Levels of UK-Cuba trade are relatively low, with the UK exporting to Cuba £25m in 2012 and £22m in 2013. Imports from Cuba accounted for a mere £33m in 2012 and £105m in 2013. Britain is currently the 11th largest trading partner with Cuba – Spain, unsurprisingly, is the top EU collaborator, closely followed by the Netherlands. But worldwide it is Venezuela with whom Cuba does the most of its deals.
And given the precarious situation in Caracas, and in Moscow – a historic crutch to the Castro regime – it is unsurprising that the country is looking abroad.
“We want to emphasise that the UK is ready to support Cuba in the updating of its economic model,” said Tim Cole, the British ambassador to Cuba. This, he said, will “improve its business climate and open itself to foreign investment.”
Last month Mr Cole hosted a seminar in which Cuban government functionaries and British business consultants discussed how to attract investment. Such meetings would have been previously unthinkable.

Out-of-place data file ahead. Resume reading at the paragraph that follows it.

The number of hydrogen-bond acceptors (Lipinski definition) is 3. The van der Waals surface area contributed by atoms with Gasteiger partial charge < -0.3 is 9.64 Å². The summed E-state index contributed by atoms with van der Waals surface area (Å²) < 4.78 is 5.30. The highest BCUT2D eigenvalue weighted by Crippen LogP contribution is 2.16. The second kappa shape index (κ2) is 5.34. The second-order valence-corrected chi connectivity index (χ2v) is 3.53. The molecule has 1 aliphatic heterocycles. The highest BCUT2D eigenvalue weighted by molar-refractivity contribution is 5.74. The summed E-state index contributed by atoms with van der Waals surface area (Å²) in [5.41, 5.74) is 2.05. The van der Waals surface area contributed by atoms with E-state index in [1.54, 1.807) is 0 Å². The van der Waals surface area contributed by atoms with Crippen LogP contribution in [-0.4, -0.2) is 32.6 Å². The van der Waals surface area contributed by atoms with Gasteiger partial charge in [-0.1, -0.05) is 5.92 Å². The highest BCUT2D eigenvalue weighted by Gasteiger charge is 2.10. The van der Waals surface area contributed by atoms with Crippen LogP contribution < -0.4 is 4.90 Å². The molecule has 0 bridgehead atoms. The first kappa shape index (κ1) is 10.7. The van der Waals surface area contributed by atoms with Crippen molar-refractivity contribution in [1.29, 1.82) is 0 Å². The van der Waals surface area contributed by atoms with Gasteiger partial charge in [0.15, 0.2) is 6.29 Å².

“Cuba is widely considered a hostile business environment for those not close to the upper ranks of the government,” said Diego Moya-Ocampos, Latin America analyst for IHS Jane’s. “The island nationalised all foreign business in the 1960s when the country embraced communism. FDI was banned until the 1990s when it became necessary to compensate for lost revenues resulting from the fall of the Soviet Union.”
The launch of the $1 billion special development zone at its port in Mariel – funded largely by Brazil, and currently the site of much international interest – “could significantly improve the Cuban business environment,” said Mr Moya-Ocampos.
“Although its full potential will still be limited by the US embargo on the island,” he added.
Only a handful of British businesses are currently present in Cuba.
AstraZeneca operates in Cuba, but with the business managed out of offices in Panama and Costa Rica, and without employing AstraZeneca people in the country. British company Havana Energy has signed a joint venture agreement in Cuba to produce renewable energy with cane refuse and other biomass vegetation. Financial services are yet to operate in Cuba – the US embargo has not only prevented US companies from trading with Cuba, but has been interpreted in such a way by the US Treasury as to have also become a significant impediment to UK companies as well. But British banks could soon follow the lead of MasterCard and expand onto the island – especially if, as expected, the US shortly removed Cuba from its list of state sponsors of terror.